We begin with a discussion of the fundamental value of well-being. At the outset, it is helpful to distinguish between two different questions that relate to the value of well-being. First, when we ask ‘what does human well-being consist in?’ we often mean to ask ‘what makes one’s life go well?’ Of course, many things that contribute to an individual’s well-being—a good level of cardiovascular fitness or of purchasing power, for example—seem to be valuable merely as means to doing or achieving things valuable for their own sake, traditionally known as “final ends” (Aristotle 1985, I.7).  According to some, a person’s life going well can be aptly described in terms of the achievement of a single final end. Different theories of what that end is have been proposed. Hedonists argue that well-being consists in having the mental state of pleasure and lacking that of pain; others claim that an individual’s life goes better to the extent that her preferences are satisfied; and still others claim that there is an objective list of goods to which we should refer to judge how well an individual’s life has gone or is going (for a brief survey, see Parfit, 1984, appendix I).


The second question concerns our metric for comparing different individuals for the purposes of making distributive decisions. If our aim is to reduce inequality in well-being or to give priority in decision making to the most disadvantaged, we need to be able to compare the situations of different individuals in the right way, to identify the level of advantage of different individuals and how much more or less they would be advantaged by a particular policy. Some refer to this task as making “interpersonal comparisons of well-being.”


It might seem natural to think that the idea of well-being used for making interpersonal comparisons just is well-being in the sense of what it means for an individual’s life to go well and, indeed, some do take this view. But others believe that when making interpersonal comparisons for the purposes of guiding distributive decisions it would be wrong to adopt one’s preferred conception of what fundamentally makes an individual’s life go well; wrong, perhaps, because it would be a disrespectful response to the moral and religious disagreements prevalent in modern societies (Rawls 2005; Dworkin, 2000). People disagree about what makes a person’s life go well. While this disagreement has led some to reject well-being altogether as an appropriate metric of social evaluation, others have instead developed multidimensional accounts of well-being.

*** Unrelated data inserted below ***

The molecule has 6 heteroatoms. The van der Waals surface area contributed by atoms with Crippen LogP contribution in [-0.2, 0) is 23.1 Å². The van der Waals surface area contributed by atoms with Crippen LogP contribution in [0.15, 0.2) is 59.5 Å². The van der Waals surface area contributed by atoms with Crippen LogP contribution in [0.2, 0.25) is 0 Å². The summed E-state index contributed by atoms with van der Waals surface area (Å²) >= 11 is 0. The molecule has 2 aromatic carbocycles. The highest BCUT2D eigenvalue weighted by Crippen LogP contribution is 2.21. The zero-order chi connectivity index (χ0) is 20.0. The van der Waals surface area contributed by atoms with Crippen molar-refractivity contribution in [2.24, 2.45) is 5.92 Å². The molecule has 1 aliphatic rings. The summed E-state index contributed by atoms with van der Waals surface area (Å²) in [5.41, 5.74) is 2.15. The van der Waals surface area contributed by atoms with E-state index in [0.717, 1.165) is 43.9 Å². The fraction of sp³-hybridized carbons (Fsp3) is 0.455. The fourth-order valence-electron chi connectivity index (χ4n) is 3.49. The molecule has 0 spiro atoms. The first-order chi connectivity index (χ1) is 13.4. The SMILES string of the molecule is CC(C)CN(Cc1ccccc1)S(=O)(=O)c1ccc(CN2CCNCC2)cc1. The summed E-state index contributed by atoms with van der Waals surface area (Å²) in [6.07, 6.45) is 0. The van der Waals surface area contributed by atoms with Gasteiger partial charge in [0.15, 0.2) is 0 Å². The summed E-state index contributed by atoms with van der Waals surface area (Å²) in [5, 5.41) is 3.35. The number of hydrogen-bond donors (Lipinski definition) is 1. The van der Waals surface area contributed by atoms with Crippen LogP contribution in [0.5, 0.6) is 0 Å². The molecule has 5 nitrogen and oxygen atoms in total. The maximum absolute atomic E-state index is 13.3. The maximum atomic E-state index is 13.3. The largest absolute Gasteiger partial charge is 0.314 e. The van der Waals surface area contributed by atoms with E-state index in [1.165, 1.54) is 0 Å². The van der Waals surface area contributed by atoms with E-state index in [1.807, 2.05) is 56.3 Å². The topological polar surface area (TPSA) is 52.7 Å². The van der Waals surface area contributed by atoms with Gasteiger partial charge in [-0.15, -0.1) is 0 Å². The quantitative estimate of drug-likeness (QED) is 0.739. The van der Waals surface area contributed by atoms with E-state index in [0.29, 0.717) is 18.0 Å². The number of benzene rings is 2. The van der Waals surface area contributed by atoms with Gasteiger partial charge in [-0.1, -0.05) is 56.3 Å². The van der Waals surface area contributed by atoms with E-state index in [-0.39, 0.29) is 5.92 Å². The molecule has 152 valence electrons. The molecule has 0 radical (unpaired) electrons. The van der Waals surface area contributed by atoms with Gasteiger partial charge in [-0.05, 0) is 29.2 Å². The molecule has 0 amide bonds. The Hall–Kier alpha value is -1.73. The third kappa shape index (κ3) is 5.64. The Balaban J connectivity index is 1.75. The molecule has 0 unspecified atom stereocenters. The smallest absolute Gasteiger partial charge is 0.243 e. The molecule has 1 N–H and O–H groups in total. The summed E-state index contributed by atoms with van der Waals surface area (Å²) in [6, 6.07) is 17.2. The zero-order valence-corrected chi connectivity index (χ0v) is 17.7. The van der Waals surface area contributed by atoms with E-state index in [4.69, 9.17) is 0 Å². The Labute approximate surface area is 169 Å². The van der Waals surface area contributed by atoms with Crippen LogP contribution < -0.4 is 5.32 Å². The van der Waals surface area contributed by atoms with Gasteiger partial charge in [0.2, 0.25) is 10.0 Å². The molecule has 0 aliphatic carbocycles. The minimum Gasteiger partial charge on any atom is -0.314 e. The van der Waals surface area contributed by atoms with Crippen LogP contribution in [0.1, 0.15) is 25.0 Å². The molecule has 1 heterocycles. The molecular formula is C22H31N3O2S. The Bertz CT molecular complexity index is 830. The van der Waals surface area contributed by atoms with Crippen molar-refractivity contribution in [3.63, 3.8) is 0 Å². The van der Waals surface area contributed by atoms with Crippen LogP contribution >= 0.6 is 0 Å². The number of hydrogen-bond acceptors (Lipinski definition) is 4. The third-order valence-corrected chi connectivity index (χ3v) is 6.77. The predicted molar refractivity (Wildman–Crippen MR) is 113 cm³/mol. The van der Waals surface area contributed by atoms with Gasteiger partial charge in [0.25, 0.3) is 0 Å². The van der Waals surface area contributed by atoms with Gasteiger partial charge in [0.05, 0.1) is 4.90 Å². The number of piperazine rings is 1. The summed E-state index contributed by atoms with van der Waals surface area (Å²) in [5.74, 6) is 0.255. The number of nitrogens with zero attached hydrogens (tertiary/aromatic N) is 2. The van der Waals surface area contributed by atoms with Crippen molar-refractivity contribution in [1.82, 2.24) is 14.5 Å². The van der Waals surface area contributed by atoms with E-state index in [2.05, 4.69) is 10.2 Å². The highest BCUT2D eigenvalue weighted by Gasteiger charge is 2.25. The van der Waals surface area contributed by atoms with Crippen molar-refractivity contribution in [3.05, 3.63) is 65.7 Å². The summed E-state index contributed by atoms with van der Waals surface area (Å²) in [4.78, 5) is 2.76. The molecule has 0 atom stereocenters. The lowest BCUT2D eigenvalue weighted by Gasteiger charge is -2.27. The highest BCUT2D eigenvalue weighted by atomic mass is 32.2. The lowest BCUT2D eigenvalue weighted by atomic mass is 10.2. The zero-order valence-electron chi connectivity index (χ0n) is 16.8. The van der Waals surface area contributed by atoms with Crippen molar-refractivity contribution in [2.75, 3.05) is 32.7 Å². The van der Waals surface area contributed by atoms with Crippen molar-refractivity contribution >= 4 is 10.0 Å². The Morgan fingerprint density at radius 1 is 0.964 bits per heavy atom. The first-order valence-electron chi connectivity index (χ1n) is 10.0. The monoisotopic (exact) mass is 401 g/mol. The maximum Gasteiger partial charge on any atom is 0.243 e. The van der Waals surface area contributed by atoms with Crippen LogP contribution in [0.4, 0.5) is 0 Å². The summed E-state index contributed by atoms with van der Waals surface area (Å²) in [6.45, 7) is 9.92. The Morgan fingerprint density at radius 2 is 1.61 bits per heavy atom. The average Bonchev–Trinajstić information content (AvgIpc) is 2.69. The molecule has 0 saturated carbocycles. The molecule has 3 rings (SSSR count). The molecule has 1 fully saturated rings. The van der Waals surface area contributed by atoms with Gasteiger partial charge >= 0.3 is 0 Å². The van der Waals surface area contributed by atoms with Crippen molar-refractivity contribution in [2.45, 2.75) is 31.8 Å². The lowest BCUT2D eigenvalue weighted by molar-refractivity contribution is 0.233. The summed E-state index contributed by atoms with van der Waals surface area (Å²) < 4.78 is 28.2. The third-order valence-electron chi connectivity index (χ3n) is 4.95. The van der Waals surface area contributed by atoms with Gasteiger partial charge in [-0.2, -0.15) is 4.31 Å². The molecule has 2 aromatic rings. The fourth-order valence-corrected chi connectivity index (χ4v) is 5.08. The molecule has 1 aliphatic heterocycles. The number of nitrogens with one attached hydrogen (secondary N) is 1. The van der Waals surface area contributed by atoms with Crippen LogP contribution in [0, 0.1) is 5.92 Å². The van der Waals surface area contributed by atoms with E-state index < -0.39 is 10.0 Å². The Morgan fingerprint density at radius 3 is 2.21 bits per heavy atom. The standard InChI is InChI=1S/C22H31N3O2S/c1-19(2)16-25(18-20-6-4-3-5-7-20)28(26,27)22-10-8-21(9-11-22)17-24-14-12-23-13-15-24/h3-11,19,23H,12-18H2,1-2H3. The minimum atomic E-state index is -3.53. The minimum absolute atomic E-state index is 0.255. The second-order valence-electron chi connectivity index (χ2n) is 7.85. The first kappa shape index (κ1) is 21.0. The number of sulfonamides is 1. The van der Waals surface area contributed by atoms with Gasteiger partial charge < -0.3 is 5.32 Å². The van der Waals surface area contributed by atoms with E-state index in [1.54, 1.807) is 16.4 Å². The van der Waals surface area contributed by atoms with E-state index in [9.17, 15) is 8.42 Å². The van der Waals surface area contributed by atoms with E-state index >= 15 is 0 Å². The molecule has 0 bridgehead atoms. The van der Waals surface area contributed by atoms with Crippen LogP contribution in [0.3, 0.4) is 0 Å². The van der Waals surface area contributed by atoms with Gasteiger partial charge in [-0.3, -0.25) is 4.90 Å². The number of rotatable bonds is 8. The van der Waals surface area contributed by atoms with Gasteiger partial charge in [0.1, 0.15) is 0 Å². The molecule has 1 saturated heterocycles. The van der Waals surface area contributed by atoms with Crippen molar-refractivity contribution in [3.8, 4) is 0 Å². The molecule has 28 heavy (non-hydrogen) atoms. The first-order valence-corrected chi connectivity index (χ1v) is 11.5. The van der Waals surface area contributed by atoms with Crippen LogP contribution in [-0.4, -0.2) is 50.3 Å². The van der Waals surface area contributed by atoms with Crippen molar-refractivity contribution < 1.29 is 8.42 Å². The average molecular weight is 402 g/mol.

3.1.1 Multidimensionality


In applied work on social policy there is still often a strong emphasis on material resources (income and wealth) – see, e.g., the definition of poverty lines. In economics well-being is often equated with utility, and utility is seen as the representation of preferences revealed in choice behavior. Recently, the old utilitarian concept of subjective well-being has been revitalized under the influence of the rapidly growing empirical literature on happiness and life satisfaction. Given our aim, which is to provide a compass for measuring social progress, “well-being” must be normatively understood:  it must be valuable, in the sense that increasing it indeed constitutes social progress. The choice of a specific metric inevitably involves value judgments.


What dimensions should be included in the analysis? Two ways of answering this question are illustrated by the literature on the capability approach, which “concentrates on the capabilities of people to do things—and the freedom to live lives—that they have reason to value” (Sen 1999, 85).  Which capabilities are those?  Nussbaum (2000, 2006) gives one kind of answer by proposing as universally valid a list of ten “central capabilities.” Sen (1999, 2009), on the other hand, argues that the list of essential life dimensions should not be defined by theoreticians, but should be drawn up in a participatory process through public reasoning and so is governed in part by process norms.